To ensure effective accounting and reporting of financed emissions, it’s important that we come back to first principles:
The chosen method for attributing emissions should be fair and consistent across various finance products, avoiding any biases that may disadvantage certain lending activities . This ensures that transition plans do not unintentionally hinder access to finance for specific customer groups, such as SMEs or consumers. For example, both groups may struggle to quantify an accurate carbon footprint related to their activities, which then becomes an issue for lenders looking to determine impact.
Robust measurement over time
Accurate and consistent measurement of financed emissions is crucial. Financial institutions must establish rigorous data collection processes and maintain up-to-date records to monitor progress in their decarbonisation efforts. Challenges will arise when trying to extract emissions data from customers, particularly the long tail of smaller businesses where data is unlikely to be to hand.
To instil trust and accountability, financial institutions should disclose detailed information about their emission calculation methodologies, the quality of their data and sources and governance arrangements; reasons for chosen metrics etc. Transparent disclosure will enable stakeholders to assess institutions' commitment to climate action.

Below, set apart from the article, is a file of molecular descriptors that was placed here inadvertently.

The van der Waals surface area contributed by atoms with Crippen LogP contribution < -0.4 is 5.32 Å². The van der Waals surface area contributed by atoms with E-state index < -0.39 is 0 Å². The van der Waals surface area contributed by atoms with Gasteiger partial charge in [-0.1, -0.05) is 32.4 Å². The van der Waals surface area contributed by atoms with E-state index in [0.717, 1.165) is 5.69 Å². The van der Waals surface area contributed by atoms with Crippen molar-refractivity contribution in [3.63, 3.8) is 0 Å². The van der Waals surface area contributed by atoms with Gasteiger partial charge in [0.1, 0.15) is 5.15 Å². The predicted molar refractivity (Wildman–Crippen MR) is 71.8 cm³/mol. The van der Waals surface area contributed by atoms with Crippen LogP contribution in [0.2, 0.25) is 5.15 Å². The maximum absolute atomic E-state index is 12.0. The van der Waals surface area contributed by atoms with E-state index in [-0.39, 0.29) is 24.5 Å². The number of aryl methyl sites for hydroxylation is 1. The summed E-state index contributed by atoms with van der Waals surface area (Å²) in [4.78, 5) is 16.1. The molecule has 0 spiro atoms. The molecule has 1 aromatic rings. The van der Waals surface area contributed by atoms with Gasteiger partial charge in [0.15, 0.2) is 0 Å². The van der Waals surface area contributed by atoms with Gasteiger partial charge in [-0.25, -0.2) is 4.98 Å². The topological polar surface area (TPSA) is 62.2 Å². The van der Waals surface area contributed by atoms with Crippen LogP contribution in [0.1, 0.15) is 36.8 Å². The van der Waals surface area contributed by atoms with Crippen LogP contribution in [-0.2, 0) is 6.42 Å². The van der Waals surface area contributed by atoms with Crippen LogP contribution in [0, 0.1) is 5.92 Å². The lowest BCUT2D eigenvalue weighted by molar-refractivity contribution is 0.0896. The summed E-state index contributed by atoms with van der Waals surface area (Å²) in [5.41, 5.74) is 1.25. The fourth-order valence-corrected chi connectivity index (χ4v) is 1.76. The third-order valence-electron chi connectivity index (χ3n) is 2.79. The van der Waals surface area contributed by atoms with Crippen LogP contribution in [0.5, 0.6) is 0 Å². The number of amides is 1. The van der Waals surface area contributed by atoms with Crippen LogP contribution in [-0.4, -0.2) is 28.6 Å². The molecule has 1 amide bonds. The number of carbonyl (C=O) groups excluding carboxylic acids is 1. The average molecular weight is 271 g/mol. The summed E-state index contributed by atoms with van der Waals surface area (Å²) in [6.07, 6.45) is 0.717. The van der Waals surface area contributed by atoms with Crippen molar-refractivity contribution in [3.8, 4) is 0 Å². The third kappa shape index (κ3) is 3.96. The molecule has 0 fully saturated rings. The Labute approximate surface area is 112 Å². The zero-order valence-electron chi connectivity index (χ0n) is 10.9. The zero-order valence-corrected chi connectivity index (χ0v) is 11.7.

Accounting for financed emissions is a complex yet essential aspect of addressing climate change. As financial institutions acknowledge their role in contributing to greenhouse gas emissions, they must overcome challenges in data collection, disclosure, and attribution methodologies.
By adhering to the first principles of fair treatment, robust measurement, transparent disclosure, financial institutions can play a significant role in the transition to a low-carbon economy.